The interest rate can also be thought of as the “variable” category that allows a Borrower to define a specific Loan Amount and Duration, both of which may be inflexible based on a Borrower’s circumstances. Increasing a listing’s interest rate may make the listing sufficiently attractive for a Lender to fund.
Comparing to Other Collectible Markets
Because NFTs are such a new asset class, it may be helpful to consider existing and familiar markets for assistance with pricing. As the flowty ecosystem grows and matures, this will be less applicable, but in the absence of historical data, it is often productive to look at comparable markets.
The sports card industry is an alternative asset class that utilizes collateralized loans. PWCC, a sports card consignment company, offers loans using graded sports cards as collateral. Their LTV ranges from 1–40% and PWCC only offers short-term loans, with the option to renew at the end of the term. They typically charge 1% monthly interest. In addition to the interest rate, PWCC charges consignment fees (required to request a loan) that can range as high as 20%, so the effective interest rate can be significantly higher. (source)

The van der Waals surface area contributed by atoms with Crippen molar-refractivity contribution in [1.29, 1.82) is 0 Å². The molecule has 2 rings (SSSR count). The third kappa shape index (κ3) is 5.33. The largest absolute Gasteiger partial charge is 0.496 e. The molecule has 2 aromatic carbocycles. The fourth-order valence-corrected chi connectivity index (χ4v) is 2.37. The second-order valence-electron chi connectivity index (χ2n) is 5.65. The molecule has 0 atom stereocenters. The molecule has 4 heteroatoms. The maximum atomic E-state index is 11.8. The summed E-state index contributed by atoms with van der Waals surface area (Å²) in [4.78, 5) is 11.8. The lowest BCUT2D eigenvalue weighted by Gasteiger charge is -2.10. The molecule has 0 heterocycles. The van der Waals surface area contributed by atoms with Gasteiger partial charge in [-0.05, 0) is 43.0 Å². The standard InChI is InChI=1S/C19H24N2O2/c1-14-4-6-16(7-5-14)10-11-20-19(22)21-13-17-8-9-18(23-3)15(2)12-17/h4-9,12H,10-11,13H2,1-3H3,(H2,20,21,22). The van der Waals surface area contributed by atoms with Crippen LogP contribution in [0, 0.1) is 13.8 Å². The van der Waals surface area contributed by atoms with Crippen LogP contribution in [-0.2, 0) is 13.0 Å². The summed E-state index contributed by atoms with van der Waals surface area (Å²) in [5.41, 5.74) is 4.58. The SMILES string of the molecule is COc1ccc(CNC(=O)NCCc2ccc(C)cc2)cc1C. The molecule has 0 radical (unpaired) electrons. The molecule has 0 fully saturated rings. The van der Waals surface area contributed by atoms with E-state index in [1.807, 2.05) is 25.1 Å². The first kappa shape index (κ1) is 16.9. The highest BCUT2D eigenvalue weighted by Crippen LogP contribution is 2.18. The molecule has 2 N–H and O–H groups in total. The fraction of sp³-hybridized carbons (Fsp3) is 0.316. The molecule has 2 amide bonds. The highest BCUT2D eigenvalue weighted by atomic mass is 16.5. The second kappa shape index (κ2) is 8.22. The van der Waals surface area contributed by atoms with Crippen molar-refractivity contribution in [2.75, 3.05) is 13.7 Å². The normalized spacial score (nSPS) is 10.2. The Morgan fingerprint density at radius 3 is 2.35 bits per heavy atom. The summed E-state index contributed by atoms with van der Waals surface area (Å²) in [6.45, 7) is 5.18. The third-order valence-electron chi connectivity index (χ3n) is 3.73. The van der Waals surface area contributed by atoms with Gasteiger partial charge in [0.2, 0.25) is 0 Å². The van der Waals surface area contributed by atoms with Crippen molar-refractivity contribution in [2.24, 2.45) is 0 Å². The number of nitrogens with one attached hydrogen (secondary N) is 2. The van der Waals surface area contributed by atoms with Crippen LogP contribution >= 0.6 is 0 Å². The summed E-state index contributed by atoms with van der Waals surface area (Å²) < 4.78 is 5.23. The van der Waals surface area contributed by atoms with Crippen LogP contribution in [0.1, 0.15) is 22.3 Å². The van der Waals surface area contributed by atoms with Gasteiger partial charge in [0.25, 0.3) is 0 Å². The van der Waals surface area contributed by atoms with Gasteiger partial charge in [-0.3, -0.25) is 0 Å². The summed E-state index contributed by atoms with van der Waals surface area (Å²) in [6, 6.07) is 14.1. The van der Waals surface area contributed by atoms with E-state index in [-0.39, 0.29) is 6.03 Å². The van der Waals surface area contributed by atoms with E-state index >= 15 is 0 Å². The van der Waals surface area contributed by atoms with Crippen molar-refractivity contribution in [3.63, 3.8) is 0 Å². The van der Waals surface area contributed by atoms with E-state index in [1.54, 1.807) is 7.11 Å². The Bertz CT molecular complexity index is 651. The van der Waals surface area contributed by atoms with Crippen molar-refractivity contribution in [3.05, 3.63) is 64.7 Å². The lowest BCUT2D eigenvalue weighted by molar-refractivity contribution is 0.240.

There are a number of factors that are considered in the art-lending market. Most loans are issued by banks that require account minimums and other criteria that would impact the terms of a loan (source). There are also non-bank lenders in the space. The consistent thread from our research is that lenders typically lend up to 50% of appraised value (50% LTV). The interest rate varies based on the underlying asset and the lender’s relationship with a borrower.
Although loans that rely on collectibles or art are relatively common, loans using NFTs as collateral do not have an extensive track record. The NFT market is new, volatile, and continuously evolving, which introduces unique challenges for Borrowers trying to determine reasonable inputs for loan listings.
In flowty’s earliest stages, before much data is available, it may be helpful to use information from other lending markets for guidance on how to price loans. Over time, as the platform matures and flowty’s transaction history grows, Borrowers and Lenders will have better information to leverage while setting loan terms.
If you have a loan listed and a Lender has not yet funded the loan, you may want to consider relisting with one or more of the following to increase the attractiveness of the listing to Lender:
- Lower LTV
- Higher interest rate
- Shorter duration